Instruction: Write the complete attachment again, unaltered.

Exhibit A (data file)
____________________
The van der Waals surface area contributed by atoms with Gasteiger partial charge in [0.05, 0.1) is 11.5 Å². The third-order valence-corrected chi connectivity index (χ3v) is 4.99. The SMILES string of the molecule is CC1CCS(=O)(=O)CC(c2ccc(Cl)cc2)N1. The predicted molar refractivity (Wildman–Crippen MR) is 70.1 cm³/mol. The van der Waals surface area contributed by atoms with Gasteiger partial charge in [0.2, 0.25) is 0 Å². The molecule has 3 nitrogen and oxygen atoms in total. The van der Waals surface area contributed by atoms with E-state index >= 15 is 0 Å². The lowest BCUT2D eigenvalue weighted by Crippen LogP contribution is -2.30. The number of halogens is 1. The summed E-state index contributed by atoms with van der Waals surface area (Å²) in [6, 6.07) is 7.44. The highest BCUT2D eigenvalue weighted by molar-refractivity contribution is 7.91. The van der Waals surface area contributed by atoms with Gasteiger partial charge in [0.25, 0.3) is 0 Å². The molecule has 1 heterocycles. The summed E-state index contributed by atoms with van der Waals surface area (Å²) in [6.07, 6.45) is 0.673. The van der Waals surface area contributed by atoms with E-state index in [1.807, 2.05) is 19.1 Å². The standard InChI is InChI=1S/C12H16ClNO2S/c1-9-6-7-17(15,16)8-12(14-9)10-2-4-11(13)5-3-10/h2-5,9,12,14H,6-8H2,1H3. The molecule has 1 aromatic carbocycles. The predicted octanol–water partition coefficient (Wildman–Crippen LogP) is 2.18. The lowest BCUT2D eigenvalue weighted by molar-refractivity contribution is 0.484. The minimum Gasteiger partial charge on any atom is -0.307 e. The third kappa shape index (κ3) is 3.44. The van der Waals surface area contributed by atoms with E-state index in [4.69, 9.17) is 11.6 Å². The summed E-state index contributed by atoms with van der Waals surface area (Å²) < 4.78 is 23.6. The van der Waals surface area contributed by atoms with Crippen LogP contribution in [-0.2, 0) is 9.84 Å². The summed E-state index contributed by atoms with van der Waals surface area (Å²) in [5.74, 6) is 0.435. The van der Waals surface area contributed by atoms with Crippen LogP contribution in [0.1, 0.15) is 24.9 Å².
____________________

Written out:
The van der Waals surface area contributed by atoms with Gasteiger partial charge in [0.05, 0.1) is 11.5 Å². The third-order valence-corrected chi connectivity index (χ3v) is 4.99. The SMILES string of the molecule is CC1CCS(=O)(=O)CC(c2ccc(Cl)cc2)N1. The predicted molar refractivity (Wildman–Crippen MR) is 70.1 cm³/mol. The van der Waals surface area contributed by atoms with Gasteiger partial charge in [0.2, 0.25) is 0 Å². The molecule has 3 nitrogen and oxygen atoms in total. The van der Waals surface area contributed by atoms with E-state index >= 15 is 0 Å². The lowest BCUT2D eigenvalue weighted by Crippen LogP contribution is -2.30. The number of halogens is 1. The summed E-state index contributed by atoms with van der Waals surface area (Å²) in [6, 6.07) is 7.44. The highest BCUT2D eigenvalue weighted by molar-refractivity contribution is 7.91. The van der Waals surface area contributed by atoms with Gasteiger partial charge in [0.25, 0.3) is 0 Å². The molecule has 1 heterocycles. The summed E-state index contributed by atoms with van der Waals surface area (Å²) in [6.07, 6.45) is 0.673. The van der Waals surface area contributed by atoms with E-state index in [1.807, 2.05) is 19.1 Å². The standard InChI is InChI=1S/C12H16ClNO2S/c1-9-6-7-17(15,16)8-12(14-9)10-2-4-11(13)5-3-10/h2-5,9,12,14H,6-8H2,1H3. The molecule has 1 aromatic carbocycles. The predicted octanol–water partition coefficient (Wildman–Crippen LogP) is 2.18. The lowest BCUT2D eigenvalue weighted by molar-refractivity contribution is 0.484. The minimum Gasteiger partial charge on any atom is -0.307 e. The third kappa shape index (κ3) is 3.44. The van der Waals surface area contributed by atoms with E-state index in [4.69, 9.17) is 11.6 Å². The summed E-state index contributed by atoms with van der Waals surface area (Å²) < 4.78 is 23.6. The van der Waals surface area contributed by atoms with Crippen LogP contribution in [-0.2, 0) is 9.84 Å². The summed E-state index contributed by atoms with van der Waals surface area (Å²) in [5.74, 6) is 0.435. The van der Waals surface area contributed by atoms with Crippen LogP contribution in [0.1, 0.15) is 24.9 Å².